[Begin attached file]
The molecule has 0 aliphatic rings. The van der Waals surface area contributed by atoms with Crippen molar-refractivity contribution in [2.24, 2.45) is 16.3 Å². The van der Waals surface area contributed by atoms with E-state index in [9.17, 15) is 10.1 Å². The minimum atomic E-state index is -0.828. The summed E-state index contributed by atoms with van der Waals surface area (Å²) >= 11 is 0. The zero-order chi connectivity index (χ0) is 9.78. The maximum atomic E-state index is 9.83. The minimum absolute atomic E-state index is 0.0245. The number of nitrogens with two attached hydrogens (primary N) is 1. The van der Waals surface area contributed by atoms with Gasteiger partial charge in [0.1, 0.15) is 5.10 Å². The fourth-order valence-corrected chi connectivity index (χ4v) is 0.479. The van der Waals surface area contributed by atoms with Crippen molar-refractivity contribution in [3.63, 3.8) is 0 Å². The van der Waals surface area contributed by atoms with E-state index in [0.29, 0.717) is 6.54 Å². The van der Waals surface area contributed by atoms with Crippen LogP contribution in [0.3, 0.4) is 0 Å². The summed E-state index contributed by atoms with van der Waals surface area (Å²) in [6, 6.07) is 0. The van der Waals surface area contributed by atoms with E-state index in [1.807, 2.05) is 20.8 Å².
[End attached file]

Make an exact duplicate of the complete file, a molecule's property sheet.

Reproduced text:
The molecule has 0 aliphatic rings. The van der Waals surface area contributed by atoms with Crippen molar-refractivity contribution in [2.24, 2.45) is 16.3 Å². The van der Waals surface area contributed by atoms with E-state index in [9.17, 15) is 10.1 Å². The minimum atomic E-state index is -0.828. The summed E-state index contributed by atoms with van der Waals surface area (Å²) >= 11 is 0. The zero-order chi connectivity index (χ0) is 9.78. The maximum atomic E-state index is 9.83. The minimum absolute atomic E-state index is 0.0245. The number of nitrogens with two attached hydrogens (primary N) is 1. The van der Waals surface area contributed by atoms with Gasteiger partial charge in [0.1, 0.15) is 5.10 Å². The fourth-order valence-corrected chi connectivity index (χ4v) is 0.479. The van der Waals surface area contributed by atoms with Crippen molar-refractivity contribution in [3.63, 3.8) is 0 Å². The van der Waals surface area contributed by atoms with E-state index in [0.29, 0.717) is 6.54 Å². The van der Waals surface area contributed by atoms with Crippen LogP contribution in [0.3, 0.4) is 0 Å². The summed E-state index contributed by atoms with van der Waals surface area (Å²) in [6, 6.07) is 0. The van der Waals surface area contributed by atoms with E-state index in [1.807, 2.05) is 20.8 Å².